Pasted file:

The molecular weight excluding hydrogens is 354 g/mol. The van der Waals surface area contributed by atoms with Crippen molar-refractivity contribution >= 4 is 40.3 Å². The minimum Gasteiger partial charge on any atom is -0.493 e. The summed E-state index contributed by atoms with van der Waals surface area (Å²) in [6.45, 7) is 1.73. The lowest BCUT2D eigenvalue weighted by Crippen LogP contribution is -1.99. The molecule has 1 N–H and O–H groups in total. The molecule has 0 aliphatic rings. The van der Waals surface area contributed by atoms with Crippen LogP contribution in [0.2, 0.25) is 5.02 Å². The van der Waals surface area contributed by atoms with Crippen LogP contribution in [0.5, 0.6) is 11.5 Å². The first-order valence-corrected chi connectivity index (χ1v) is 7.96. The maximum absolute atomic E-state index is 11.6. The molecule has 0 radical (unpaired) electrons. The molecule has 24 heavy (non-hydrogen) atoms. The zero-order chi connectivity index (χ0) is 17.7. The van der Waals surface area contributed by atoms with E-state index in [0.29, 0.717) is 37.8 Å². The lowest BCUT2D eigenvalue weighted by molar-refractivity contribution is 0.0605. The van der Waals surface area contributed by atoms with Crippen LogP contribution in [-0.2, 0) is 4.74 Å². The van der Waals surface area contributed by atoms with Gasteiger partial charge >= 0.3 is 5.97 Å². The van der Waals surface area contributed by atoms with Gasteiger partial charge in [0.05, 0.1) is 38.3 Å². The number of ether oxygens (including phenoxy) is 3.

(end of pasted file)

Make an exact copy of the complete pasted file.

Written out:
The molecular weight excluding hydrogens is 354 g/mol. The van der Waals surface area contributed by atoms with Crippen molar-refractivity contribution >= 4 is 40.3 Å². The minimum Gasteiger partial charge on any atom is -0.493 e. The summed E-state index contributed by atoms with van der Waals surface area (Å²) in [6.45, 7) is 1.73. The lowest BCUT2D eigenvalue weighted by Crippen LogP contribution is -1.99. The molecule has 1 N–H and O–H groups in total. The molecule has 0 aliphatic rings. The van der Waals surface area contributed by atoms with Crippen LogP contribution in [0.2, 0.25) is 5.02 Å². The van der Waals surface area contributed by atoms with Crippen LogP contribution in [0.5, 0.6) is 11.5 Å². The first-order valence-corrected chi connectivity index (χ1v) is 7.96. The maximum absolute atomic E-state index is 11.6. The molecule has 0 radical (unpaired) electrons. The molecule has 24 heavy (non-hydrogen) atoms. The zero-order chi connectivity index (χ0) is 17.7. The van der Waals surface area contributed by atoms with E-state index in [0.29, 0.717) is 37.8 Å². The lowest BCUT2D eigenvalue weighted by molar-refractivity contribution is 0.0605. The van der Waals surface area contributed by atoms with Crippen LogP contribution in [-0.2, 0) is 4.74 Å². The van der Waals surface area contributed by atoms with Gasteiger partial charge >= 0.3 is 5.97 Å². The van der Waals surface area contributed by atoms with Gasteiger partial charge in [0.05, 0.1) is 38.3 Å². The number of ether oxygens (including phenoxy) is 3.